Oregon's earnings gap: How to close it
It is not news that women generally earn less money than men. In Oregon, women working full-time (at least 35 hours a week) earned $734 a week, according to a just-released report from the U.S. Bureau of Labor Statistics.
That is 83 percent of the $884 weekly earnings of Oregon men.
The good news is that the Oregon earnings ratio is better than the national average that has (white) women making 81.1 percent of what men make, the BLS said.
Oregon ranked 16th in the nation out of 50 states and the District of Columbia.
The bad news is the earnings gap, which has shown only slight improvement in the past 17 years. This gap is not so much about gender wage discrimination as the kinds of jobs women tend to hold and the hours they work as compared to men.
Women, nationally and statewide, tend to work in industries that pay less — health care, retailing, marketing, human resources and education.
Men, on the other hand, more often work in higher paying jobs in construction, transportation manufacturing and yes, management. But why is that?
Many of the jobs in these higher paying industries could be done just as well by women as by men. And while some discrimination certainly still exists today, workplace labor laws make it less likely.
High school career choices
There's a reason for a major portion of the earnings gap and it starts in high school. Studies show that kids typically make career choices before they graduate.
In selecting a career direction, young men make wages a No. 1 priority while young women tend to focus on "flexibility and security" over pay.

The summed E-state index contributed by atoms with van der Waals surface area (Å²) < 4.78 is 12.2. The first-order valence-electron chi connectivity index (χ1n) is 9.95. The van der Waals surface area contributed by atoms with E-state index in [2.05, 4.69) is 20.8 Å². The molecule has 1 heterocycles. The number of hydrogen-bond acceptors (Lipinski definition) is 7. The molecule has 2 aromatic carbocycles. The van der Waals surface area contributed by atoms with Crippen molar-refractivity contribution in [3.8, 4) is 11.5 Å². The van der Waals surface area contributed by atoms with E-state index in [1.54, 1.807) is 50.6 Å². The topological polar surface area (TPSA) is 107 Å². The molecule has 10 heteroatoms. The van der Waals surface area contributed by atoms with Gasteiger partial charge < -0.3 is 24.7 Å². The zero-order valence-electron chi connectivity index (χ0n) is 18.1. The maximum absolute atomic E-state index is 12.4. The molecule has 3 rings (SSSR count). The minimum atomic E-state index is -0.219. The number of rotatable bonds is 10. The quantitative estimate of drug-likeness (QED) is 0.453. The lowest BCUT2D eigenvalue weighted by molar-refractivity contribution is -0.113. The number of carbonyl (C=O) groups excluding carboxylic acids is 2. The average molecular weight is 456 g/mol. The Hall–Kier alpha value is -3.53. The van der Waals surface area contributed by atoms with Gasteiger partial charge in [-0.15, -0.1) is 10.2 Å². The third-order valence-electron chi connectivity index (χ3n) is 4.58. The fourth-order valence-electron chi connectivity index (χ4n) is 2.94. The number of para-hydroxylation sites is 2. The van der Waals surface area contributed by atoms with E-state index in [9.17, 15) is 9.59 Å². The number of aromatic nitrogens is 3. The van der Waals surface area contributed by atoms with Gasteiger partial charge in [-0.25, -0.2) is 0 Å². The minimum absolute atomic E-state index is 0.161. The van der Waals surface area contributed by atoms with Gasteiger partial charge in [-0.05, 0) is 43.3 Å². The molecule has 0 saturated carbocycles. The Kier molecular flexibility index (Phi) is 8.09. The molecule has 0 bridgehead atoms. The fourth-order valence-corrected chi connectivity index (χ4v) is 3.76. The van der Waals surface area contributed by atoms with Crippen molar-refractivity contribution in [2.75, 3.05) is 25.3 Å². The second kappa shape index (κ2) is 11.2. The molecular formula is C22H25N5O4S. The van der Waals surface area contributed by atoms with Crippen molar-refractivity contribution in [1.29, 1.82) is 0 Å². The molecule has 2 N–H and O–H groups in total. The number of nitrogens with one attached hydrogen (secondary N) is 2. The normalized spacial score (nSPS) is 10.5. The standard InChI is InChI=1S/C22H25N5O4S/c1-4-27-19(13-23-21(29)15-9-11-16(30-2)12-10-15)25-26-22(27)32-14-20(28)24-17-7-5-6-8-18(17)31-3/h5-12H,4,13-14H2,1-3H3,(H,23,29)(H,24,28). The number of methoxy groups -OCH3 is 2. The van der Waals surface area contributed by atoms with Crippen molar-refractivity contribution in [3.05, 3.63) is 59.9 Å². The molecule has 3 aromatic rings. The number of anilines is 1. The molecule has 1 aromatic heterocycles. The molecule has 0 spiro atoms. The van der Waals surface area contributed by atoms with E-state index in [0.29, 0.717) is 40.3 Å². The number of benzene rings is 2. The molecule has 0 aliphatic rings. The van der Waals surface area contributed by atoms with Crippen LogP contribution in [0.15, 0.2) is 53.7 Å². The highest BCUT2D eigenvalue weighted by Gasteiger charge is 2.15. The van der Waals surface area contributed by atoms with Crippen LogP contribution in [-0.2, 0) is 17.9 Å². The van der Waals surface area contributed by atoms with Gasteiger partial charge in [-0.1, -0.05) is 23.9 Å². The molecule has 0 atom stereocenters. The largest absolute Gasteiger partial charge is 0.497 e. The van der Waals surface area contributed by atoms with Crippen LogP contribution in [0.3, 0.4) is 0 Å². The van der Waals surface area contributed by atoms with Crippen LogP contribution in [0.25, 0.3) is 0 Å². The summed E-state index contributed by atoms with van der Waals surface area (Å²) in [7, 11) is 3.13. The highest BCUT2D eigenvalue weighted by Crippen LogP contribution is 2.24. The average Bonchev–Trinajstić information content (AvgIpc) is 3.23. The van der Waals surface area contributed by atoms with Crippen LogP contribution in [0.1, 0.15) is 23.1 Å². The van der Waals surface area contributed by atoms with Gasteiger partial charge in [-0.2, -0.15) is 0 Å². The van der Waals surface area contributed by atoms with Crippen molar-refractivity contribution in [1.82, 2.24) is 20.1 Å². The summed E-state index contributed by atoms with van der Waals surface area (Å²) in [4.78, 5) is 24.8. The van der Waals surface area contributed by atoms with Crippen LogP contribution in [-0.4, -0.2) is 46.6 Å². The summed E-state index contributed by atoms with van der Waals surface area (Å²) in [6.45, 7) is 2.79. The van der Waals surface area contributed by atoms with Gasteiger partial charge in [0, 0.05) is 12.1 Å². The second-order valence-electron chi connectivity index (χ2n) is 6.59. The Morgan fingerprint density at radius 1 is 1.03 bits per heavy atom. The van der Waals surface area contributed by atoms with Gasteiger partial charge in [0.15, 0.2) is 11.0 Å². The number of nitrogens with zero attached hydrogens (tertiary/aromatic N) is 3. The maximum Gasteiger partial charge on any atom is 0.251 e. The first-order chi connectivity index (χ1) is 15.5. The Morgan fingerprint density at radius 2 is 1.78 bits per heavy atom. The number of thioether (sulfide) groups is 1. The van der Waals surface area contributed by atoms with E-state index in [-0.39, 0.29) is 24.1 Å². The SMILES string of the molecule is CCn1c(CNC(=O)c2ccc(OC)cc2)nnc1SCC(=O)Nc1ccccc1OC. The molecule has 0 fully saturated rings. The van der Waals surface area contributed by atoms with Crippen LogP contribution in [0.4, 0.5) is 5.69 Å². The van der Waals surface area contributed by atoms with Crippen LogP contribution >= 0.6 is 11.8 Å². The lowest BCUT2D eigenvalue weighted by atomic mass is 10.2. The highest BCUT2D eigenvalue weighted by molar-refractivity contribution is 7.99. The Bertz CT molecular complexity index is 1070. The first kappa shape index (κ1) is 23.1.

Young women do not factor in what their career choice will mean in terms of household income, long-term savings and even retirement planning.
Of course other factors undermine the ability of women to earn as much as men in any given job. Dropping out of the job market to bear and to raise children may mean re-entering at a lower pay rate. They may choose jobs that have a better work-life balance and they may take a lower-paying job that offers more security, less risk.
As well, women who work in retailing, business services and hospitality may be more vulnerable to layoffs and downsizing and the resulting lost income.
Meanwhile, women may not choose to not take on higher-paying and more influential positions in an organization. And, according to a Wharton Business School study, they also may be passed over because of "unconscious employer stereotypes."
All of this has a big economic impact because women tend to live longer than men and spend more time financially on their own in their later years.
Because women earn less during their working lives they have less opportunity to save money for retirement and will collect lower Social Security benefits based on their work record in retirement.
The bottom line is that half of American women 65 and older are single and, of those, about 25 percent are living at or below the poverty line in their old age.
So what's to be done? How do we close the earnings gap and make young women more aware of the long-term negatives of aiming low when it comes to jobs and income?
Obviously, high school career coaches must encourage young women to a choose career path for which they are passionate but that also pays well.
Jobs of the future require more technical skills. Girls must embrace math and science and consider jobs in the higher-paying tech field, in engineering, in medicine.
At least one study suggested that women just need to work more hours. According to The Atlantic magazine, 26 percent of men who work full-time worked on average of more than 41 hours a week, while only 15 percent of women took on over-time. More hours means more money.
Here's an idea. Why not give women free childcare that would allow them to be moms and have a job, too? And finally, it turns out that women are not that great at negotiating.
Let's teach them better negotiating skills and make sure they know what they are worth when it comes to landing and keeping a job and asking for a raise.
Julia Anderson writes for women about money and retirement at sixtyandsingle.com.